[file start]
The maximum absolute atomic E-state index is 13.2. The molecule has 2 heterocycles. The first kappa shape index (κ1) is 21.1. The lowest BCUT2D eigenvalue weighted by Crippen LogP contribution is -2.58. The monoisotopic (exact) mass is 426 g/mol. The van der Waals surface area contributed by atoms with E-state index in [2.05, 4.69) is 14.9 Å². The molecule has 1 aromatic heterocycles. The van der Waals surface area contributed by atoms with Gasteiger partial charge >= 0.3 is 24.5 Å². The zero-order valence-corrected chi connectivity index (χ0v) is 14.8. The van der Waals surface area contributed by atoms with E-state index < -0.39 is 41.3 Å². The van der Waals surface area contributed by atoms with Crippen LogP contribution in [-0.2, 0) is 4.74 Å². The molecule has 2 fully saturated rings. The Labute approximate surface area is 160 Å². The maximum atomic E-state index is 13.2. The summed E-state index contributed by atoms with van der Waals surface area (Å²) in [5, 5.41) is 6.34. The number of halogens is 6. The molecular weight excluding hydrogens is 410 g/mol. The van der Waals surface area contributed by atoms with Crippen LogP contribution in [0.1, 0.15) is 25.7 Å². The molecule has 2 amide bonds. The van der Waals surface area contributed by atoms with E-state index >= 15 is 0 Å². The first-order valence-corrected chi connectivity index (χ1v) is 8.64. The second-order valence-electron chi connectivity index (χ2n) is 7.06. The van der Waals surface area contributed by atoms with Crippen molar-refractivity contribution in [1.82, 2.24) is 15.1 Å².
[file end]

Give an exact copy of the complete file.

The maximum absolute atomic E-state index is 13.2. The molecule has 2 heterocycles. The first kappa shape index (κ1) is 21.1. The lowest BCUT2D eigenvalue weighted by Crippen LogP contribution is -2.58. The monoisotopic (exact) mass is 426 g/mol. The van der Waals surface area contributed by atoms with E-state index in [2.05, 4.69) is 14.9 Å². The molecule has 1 aromatic heterocycles. The van der Waals surface area contributed by atoms with Gasteiger partial charge >= 0.3 is 24.5 Å². The zero-order valence-corrected chi connectivity index (χ0v) is 14.8. The van der Waals surface area contributed by atoms with E-state index < -0.39 is 41.3 Å². The van der Waals surface area contributed by atoms with Crippen LogP contribution in [-0.2, 0) is 4.74 Å². The molecule has 2 fully saturated rings. The Labute approximate surface area is 160 Å². The maximum atomic E-state index is 13.2. The summed E-state index contributed by atoms with van der Waals surface area (Å²) in [5, 5.41) is 6.34. The number of halogens is 6. The molecular weight excluding hydrogens is 410 g/mol. The van der Waals surface area contributed by atoms with Crippen LogP contribution in [0.1, 0.15) is 25.7 Å². The molecule has 2 amide bonds. The van der Waals surface area contributed by atoms with E-state index >= 15 is 0 Å². The first-order valence-corrected chi connectivity index (χ1v) is 8.64. The second-order valence-electron chi connectivity index (χ2n) is 7.06. The van der Waals surface area contributed by atoms with Crippen molar-refractivity contribution in [1.82, 2.24) is 15.1 Å².